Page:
The Integration Puzzle What a Million Refugees Mean for Everyday Life
Part 18: The Refugee Bill
Matthias Lücke, 55, is a professor at the Institute for the World Economy in Kiel.
Mr. Lücke, what is this all going to cost?
The figure for this year is 25.7 billion. It's a kind of price tag. That's the amount Germany will have to come up with in 2016 if the number of refugees coming to the country continues as it is -- including costs for housing, language courses, social services and integration.
Matthias Lücke, an economist at the Institute for the World Economy in Kiel, has computed all the costs, conducting a simulation that calculates a price tag with many unpredictable variables. Among Lücke's areas of research are issues like international labor migration and globalization and income distribution. He has a fundamental interest in what happens when migrants come to Germany. Do they help the country or do they harm it?
Germans are obsessed with numbers and statistics, and that is becoming apparent once again in the refugee crisis. They want to know costs, quotas and upper limits. They want to know what to expect, and numbers provide the illusion that the situation is somehow under control. In fact, her refusal to name these figures is one of the reasons Chancellor Angela Merkel is having so much trouble right now.
But Lücke's answer to the question of what the Germans and their generosity is going to cost -- in terms of its overall macroeconomic impact -- is 25.7 billion, for this year alone. For the year 2022, Lücke has even calculated a sum of 55 billion. Those are big numbers, and none of Germany's other major economic institutes has cited larger figures. University of Freiburg Economics Professor Bernd Raffelhüschen calculates a figure of 17 billion, Munich's IFO Institute puts costs (for 2015) at 21 billion and the Mannheim-based ZEW estimates 30 billion.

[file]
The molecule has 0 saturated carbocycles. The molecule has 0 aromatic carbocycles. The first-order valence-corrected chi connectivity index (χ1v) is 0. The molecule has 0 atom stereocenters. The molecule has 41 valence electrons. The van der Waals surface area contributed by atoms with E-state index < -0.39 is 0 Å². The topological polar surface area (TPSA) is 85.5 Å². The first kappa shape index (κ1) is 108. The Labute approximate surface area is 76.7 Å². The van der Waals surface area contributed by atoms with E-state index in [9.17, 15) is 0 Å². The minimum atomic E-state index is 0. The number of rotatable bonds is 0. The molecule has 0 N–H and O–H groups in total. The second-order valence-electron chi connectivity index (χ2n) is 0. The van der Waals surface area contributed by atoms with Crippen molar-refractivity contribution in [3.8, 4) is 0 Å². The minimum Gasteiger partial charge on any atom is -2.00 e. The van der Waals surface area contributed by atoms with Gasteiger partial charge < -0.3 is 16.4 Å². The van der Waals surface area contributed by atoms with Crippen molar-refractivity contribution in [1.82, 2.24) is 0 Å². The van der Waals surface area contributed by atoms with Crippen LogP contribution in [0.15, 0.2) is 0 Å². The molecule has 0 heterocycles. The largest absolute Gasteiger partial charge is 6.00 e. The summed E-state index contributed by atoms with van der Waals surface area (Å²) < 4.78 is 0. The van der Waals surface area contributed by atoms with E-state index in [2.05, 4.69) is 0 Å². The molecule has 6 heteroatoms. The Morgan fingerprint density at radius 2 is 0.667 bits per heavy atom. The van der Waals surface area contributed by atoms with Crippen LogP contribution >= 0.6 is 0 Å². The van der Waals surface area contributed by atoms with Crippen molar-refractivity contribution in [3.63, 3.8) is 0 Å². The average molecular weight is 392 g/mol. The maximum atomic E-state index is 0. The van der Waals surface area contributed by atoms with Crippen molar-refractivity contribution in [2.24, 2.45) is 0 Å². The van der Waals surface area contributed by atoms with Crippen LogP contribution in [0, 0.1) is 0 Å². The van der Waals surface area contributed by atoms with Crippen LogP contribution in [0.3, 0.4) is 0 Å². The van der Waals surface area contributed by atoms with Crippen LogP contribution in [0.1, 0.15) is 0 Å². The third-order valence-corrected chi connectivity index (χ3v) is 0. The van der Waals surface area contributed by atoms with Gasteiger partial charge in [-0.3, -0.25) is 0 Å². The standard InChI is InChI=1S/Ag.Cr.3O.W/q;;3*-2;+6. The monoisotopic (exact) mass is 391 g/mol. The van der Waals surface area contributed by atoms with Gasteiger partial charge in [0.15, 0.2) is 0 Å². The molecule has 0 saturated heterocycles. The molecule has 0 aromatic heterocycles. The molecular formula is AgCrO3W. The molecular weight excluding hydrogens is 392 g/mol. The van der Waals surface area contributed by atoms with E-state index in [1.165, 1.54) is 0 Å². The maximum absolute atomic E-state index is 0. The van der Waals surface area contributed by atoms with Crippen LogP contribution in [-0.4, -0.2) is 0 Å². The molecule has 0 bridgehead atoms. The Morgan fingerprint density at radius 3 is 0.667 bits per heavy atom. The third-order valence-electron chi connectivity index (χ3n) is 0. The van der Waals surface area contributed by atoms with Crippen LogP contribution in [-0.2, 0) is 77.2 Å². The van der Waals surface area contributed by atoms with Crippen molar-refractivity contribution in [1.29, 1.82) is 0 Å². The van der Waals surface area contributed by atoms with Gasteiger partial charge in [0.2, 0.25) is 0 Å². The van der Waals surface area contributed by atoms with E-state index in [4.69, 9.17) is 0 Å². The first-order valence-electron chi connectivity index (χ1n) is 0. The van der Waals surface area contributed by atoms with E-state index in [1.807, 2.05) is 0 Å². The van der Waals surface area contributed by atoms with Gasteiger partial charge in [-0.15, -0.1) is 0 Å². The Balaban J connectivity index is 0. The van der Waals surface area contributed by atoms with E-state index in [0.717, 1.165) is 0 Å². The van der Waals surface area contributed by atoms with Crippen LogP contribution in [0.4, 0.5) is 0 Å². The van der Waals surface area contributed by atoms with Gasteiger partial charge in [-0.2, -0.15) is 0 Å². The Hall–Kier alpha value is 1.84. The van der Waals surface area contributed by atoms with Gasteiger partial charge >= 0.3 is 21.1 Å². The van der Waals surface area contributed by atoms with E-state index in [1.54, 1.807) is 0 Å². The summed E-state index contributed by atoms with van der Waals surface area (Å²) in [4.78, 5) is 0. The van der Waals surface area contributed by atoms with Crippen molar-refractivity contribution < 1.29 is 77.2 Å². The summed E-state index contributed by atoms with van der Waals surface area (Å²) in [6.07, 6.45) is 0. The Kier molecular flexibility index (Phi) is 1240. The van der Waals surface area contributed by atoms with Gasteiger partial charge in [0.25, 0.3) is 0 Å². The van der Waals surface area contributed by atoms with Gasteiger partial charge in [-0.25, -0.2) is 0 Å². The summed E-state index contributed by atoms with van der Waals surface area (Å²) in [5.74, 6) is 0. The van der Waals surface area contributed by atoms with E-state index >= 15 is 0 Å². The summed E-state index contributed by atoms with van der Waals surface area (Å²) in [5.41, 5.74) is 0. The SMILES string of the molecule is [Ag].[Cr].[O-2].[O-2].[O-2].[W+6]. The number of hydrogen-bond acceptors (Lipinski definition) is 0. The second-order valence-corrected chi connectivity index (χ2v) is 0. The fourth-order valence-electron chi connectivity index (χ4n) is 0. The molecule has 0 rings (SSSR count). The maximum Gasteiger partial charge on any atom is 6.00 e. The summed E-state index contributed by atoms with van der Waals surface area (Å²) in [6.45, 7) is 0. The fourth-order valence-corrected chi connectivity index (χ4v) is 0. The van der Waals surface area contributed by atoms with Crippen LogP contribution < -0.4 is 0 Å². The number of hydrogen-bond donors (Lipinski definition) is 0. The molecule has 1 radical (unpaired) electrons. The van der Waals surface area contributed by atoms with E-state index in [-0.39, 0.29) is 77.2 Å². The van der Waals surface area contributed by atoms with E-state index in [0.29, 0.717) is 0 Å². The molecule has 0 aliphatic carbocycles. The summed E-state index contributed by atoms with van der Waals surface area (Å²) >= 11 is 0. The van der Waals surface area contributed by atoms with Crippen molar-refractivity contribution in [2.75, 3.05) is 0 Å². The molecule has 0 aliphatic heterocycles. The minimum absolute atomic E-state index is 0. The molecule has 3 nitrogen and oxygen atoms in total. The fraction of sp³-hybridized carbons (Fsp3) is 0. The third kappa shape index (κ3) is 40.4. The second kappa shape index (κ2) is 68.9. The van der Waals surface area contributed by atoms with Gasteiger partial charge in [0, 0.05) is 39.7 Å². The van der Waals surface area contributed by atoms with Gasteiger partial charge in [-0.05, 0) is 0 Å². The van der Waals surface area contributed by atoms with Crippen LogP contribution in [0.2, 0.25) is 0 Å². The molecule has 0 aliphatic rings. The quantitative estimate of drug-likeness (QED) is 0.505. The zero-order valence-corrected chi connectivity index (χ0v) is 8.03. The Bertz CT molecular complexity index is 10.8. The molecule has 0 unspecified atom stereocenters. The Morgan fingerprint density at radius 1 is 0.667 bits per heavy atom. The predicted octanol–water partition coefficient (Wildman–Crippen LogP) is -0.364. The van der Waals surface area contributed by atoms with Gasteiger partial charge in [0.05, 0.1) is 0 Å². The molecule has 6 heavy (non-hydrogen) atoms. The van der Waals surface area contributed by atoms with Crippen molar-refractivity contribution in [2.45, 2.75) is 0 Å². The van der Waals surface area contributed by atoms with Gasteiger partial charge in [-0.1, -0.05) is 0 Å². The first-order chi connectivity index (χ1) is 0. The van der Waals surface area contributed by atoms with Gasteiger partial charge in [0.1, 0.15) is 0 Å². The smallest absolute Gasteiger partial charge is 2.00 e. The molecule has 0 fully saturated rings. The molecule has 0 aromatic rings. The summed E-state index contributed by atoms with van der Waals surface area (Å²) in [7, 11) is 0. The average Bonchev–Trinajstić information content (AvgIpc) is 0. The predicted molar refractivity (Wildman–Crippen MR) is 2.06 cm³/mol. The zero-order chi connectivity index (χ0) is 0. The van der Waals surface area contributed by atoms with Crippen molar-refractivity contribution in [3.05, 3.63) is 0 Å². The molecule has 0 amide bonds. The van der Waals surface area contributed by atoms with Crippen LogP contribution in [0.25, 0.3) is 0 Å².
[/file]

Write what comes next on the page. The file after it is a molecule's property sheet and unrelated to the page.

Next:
Lücke's calculations are based on a number of assumptions. For example, his institute forecasts the arrival of 1.4 million refugees in 2016, 400,000 more than in 2015 -- a figure that includes family dependents getting reunited in Germany. In 2017, 1.2 million people would arrive, with the number in Lücke's scenario dropping to a million a year from 2018 to 2020 and then remaining constant.
Lücke says that it costs around 13,000 a year to provide for a single refugee, a figure that includes not only monetary benefits, but also administrative costs for BAMF, the costs of German language courses, as well as the administrative expenses of the municipalities and states.
Decisive in these calculations is the percentage of people who remain in Germany. Around 30 percent of refugees tend to return to their home country within the first three years. Around 20 percent are bestowed with the German legal status of "tolerated," meaning that they do not qualify for asylum but will also not be deported from Germany. Of the original refugees, about 68 percent continue to receive government welfare payments after the first two years, with that figure shrinking to 33.5 percent after five years and down to 17.5 percent after 10 years.
Based on these factors, Lücke predicts costs of 37.4 billion in 2017 and the aforementioned 55 billion for 2022. That would be just under 2 percent of current GDP. The 25.7 billion for this year is equal to 0.85 percent of GDP. Lücke considers that figure to be "manageable," measured against what Germany was able to handle during the reunification of West and East Germany. Germany's more prosperous states have paid more than 2 trillion in transfer payments to the states that formerly belonged to East Germany since reunification in 1990.
- Part 1: What a Million Refugees Mean for Everyday Life
- Part 2: Integration 101
- Part 3: Are Refugees More Violent?
- Part 4: Frustration and a Lack of Resources
- Part 5: Teaching Refugees to Swim
- Part 6: 'A Challenge Like No Other'
- Part 7: The Doctor's Advice: Learn German and Be Patient
- Part 8: A 1.5 Billion Burden for the Healthcare System?
- Part 9: Dancing Away Stereotypes and Prejudice
- Part 10: The Midwife's Migraine
- Part 11: Germany Will Need 20,000 New Teachers for Refugees
- Part 12: 'We Need Time'
- Part 13: 'We Will Only Manage This If We Have the Infrastructure'
- Part 14: 'We Will Undergo a Multicultural Transformation'
- Part 15: Refugees at Our Doorsteps
- Part 16: 1.09 Million Refugees Registered in 2015
- Part 17: Policing the Refugee Camps
- Part 18: The Refugee Bill
- Part 19: Integration Will Be a Task for Decades to Come
- Part 20: 'An Open Economy Would Be Unimaginable without Immigration'
- Part 21: BMW Courts Refugees
- Part 22: A Michelin Star and Refugees
- Part 23: 'What Is a Petroleum Technician?'